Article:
By the fourth day, your longing is altogether unbearable. How are you to find and woo the green bird? Certainly not by languishing in your loft. The comforts you know are nothing if not shared with her. You resolve that when the Wrinkled Man releases you for the day, you will not return.
Life outside of the loft has been unkind. You are forced to forage for food at your peril. Twice, your meals have been interrupted by beasts with gaping maws and wagging tails. Another time, you spotted a smaller beast slinking about in the grass as you drank from a puddle. You flew away just as it pounced. The agile creature even managed to scale the tree in which you sought refuge.
You’ve been witness to the uglier side of birdkind: a murder of crows stripping meat from fur-lined flesh; drakes fighting over a single mate as she wallows in her own waste, her shrieking brood in tow. If anything, all of this strengthens your will to find the green bird and rescue her from enduring another day of hardship.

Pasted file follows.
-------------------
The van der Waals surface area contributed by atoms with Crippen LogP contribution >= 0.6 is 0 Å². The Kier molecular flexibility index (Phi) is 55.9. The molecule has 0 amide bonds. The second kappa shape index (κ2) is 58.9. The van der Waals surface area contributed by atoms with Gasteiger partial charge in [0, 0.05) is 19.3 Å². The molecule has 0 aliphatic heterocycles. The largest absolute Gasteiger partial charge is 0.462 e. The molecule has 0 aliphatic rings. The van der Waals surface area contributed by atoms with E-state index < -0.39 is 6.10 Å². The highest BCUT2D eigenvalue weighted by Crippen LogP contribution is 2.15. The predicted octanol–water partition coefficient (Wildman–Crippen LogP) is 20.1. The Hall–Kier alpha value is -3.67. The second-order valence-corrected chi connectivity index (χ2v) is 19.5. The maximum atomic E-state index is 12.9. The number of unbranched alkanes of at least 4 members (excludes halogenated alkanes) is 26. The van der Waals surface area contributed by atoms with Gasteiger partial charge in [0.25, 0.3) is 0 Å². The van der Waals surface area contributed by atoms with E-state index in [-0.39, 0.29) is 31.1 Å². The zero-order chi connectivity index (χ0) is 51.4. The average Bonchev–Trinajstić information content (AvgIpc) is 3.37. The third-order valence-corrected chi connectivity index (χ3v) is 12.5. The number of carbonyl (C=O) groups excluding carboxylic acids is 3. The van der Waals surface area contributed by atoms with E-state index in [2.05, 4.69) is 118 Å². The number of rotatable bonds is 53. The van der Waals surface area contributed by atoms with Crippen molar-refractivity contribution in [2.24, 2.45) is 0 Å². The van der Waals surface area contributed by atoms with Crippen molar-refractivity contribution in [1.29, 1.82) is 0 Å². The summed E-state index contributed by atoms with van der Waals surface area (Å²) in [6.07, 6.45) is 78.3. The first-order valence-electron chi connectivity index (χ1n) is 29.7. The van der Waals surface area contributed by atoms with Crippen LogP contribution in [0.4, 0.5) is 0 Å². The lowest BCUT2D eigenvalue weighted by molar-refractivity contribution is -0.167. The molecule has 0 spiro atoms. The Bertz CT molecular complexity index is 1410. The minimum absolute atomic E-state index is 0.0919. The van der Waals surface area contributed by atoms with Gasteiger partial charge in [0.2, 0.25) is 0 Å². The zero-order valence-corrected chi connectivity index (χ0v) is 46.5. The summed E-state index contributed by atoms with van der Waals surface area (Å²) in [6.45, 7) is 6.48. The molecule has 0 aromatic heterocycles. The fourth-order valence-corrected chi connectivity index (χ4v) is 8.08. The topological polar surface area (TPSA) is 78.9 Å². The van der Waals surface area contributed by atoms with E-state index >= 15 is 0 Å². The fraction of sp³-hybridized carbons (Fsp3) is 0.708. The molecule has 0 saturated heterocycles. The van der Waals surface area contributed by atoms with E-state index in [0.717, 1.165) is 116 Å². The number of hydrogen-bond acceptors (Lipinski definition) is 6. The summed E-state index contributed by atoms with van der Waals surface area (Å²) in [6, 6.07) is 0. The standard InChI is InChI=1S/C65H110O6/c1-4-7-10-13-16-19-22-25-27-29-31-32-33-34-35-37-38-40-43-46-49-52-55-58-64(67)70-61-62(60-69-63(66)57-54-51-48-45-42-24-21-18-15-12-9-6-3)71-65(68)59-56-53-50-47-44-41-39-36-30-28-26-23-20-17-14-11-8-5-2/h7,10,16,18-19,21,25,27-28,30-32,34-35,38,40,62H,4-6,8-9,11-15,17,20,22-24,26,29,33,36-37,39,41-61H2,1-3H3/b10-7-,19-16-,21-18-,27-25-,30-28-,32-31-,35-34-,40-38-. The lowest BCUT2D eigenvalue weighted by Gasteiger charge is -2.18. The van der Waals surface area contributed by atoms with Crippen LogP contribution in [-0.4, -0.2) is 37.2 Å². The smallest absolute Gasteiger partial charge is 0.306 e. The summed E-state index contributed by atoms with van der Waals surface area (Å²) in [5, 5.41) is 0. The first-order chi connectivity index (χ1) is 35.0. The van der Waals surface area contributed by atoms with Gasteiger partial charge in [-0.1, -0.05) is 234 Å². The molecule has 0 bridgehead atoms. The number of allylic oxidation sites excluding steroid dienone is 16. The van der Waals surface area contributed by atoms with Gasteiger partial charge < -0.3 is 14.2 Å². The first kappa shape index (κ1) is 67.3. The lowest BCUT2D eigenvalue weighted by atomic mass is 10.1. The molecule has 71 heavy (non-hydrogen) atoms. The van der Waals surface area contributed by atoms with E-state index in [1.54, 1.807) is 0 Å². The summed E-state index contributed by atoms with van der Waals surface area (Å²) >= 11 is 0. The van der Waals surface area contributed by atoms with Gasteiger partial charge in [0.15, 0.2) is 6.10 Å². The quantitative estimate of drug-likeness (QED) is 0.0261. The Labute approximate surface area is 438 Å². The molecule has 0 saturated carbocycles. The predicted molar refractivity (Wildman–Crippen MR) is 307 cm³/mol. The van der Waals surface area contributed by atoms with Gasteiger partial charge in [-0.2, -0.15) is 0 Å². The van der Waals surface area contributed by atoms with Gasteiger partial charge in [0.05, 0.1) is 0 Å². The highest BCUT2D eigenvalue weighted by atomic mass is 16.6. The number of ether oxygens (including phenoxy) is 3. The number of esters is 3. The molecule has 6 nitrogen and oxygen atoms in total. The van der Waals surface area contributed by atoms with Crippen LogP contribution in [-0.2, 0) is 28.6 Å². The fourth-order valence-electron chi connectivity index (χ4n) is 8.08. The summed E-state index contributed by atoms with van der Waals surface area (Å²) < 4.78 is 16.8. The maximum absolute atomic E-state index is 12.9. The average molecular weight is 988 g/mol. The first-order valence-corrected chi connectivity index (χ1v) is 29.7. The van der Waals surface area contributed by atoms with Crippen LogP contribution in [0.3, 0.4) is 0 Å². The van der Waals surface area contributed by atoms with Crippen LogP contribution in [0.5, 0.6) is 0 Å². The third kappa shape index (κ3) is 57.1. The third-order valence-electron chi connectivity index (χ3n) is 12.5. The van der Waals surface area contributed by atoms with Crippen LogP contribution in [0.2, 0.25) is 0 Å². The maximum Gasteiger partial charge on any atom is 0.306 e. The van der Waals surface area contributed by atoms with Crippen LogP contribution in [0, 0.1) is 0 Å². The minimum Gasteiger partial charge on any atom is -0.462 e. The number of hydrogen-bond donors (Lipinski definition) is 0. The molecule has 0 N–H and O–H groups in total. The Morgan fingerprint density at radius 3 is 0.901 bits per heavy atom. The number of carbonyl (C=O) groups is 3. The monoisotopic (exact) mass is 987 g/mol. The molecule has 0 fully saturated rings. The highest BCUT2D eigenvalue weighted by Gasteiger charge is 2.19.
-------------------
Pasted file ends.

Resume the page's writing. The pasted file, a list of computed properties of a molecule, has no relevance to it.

Many of the homes in the area are kind to birds, as they hang boxes full of food from their trees. All kinds of birds are known to frequent these boxes when foraging yields nothing. One day, you stop at one of these boxes to eat and rest for a while. You tuck the yellow ribbon away in your wings, which you keep in your beak while flying.
As you hide your keepsake, a nosy blue jay lands to feed and asks, “What’cha got there? Can I see it? Looks shiny. Lemme see it, lemme see it!”
The bird continues to pester you while you feed, until finally, you coo, “Enough! If I show you what I have, will you let me eat in peace?”
“Yup, yup. Sure will,” the blue jay squawks.